Having said that, the retcons didn’t bug me as much in this issue. For the Mirror Master stuff, I didn’t really even notice (which will often be the case for me, since I don’t know the Rogues remotely as well as you). As for Glider, it seemed almost as much like a plot device as a retcon. In this issue, she appeared to just want to say anything she could to evoke a reaction from Cold. But if that writing was more of a continuation of past charactizaton problems from Johns, then I see where you’re coming from.

    You should do a post on all your Rogues grievances. Make it nice and long; get all that anger out. Especially because Johns now checks our blog (things change when you go away for a while).

  5. dillonmania Says:

    Yeah, I’m definitely not a fan of the Prof-Zoom-killed-Barry’s-mom retcon at all. I could ramble for paragraphs on why it’s stupid and harmful to the Flashverse. The rest of his time-travelling troublemaking I can live with.

    I get that in this issue zombie Glider was trying to evoke a reaction from Cold, so I cut it a bit of slack here, but it’s part of a problematic writing/retcon trend that really bothers me. It’s also referenced in Rogues’ Revenge and the Cold solo issue in Flash #182. The funny thing is, Johns is even retconning his own stuff, because in his very first Flash story arc, he has Cold monologuing about how much his sister pissed him off and he’s glad she’s dead :> (he also says his dad didn’t drink much).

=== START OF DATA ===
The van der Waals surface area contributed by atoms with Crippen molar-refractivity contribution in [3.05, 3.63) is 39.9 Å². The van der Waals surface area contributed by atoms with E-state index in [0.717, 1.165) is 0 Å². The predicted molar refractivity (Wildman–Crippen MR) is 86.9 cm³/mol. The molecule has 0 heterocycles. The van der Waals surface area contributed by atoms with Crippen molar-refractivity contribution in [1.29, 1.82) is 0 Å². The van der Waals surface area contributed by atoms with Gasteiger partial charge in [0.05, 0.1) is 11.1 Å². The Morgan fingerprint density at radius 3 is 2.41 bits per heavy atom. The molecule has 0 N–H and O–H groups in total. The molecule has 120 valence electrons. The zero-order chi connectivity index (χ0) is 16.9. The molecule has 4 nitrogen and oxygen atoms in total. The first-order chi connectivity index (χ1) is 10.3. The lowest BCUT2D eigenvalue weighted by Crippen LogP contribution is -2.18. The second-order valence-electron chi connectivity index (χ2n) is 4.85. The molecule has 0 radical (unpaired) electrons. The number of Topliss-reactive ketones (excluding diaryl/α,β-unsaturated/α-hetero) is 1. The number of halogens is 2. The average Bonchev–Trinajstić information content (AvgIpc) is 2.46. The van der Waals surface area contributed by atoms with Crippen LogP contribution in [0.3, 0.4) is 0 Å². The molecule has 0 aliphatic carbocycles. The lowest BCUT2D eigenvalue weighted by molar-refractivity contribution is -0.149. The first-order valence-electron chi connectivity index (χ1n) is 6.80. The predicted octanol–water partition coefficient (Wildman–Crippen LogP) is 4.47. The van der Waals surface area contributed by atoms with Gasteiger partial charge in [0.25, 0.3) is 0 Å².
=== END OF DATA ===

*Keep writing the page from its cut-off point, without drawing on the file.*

Yes, I should write an essay on it…there are several Rogues-related topics I’ve been meaning to write essays on, but never get around to. A while ago I did a piece about Johns’ retcons to the Top:

  6. Gokitalo Says:

    I was totally working on a review post myself, but I only had it partly written on a sheet of paper. Now I can just sit back and not worry about it!

    I actually thought Blackest Night: Flash #2 was a step up over the previous issue. A lot more action, nice character bits (the Cold/Glider scene and the Mirror Master vs. Mirror Master fight) and clever twists (Top and Wizard’s secret plan, the last-minute appearance of you-know-who at the end). Wally also gets an awesome scene… and the original Capn B. shows up! True, the Rogues are doing the same zombie-fighting everyone else is doing, but I think what makes these encounters unique are the unique personalities at work. Captain Cold vs. Zombie Hawkman would’ve had a completely different dynamic than Captain Cold vs. Zombie Rainbow Glider, you know?

    I also dug Joe the Barbarian. The issue wasn’t very fast-paced, sure, but it was a very deliberate choice. We had to see Joe’s boring, empty existence before we can jump into the fantasy stuff, I think. Sean Murphy’ art was great; loved the detail and the unique camera angles he used to show the vast emptiness of Joe’s home/life. Plus it was fun picking out all the toys and posters!

    As for Geoff’s retcons… yeah, those can be a little aggravating sometimes. I might even argue his Flash retcons pale a bit to what he’s done over in Green Lantern, where he completely rewrote Hal’s and Black Hand’s origins. He’s doing this with Superman right now in Secret Origin, but to be fair, he’s far from the first.

  7. davidry214 Says:

    Well Goki, always feel free to post your own reviews, regardless of what I do. Hell, I’d appreciate it, even. I think it’d be great to have more perspectives than just mine and the shorter ones in the comments section.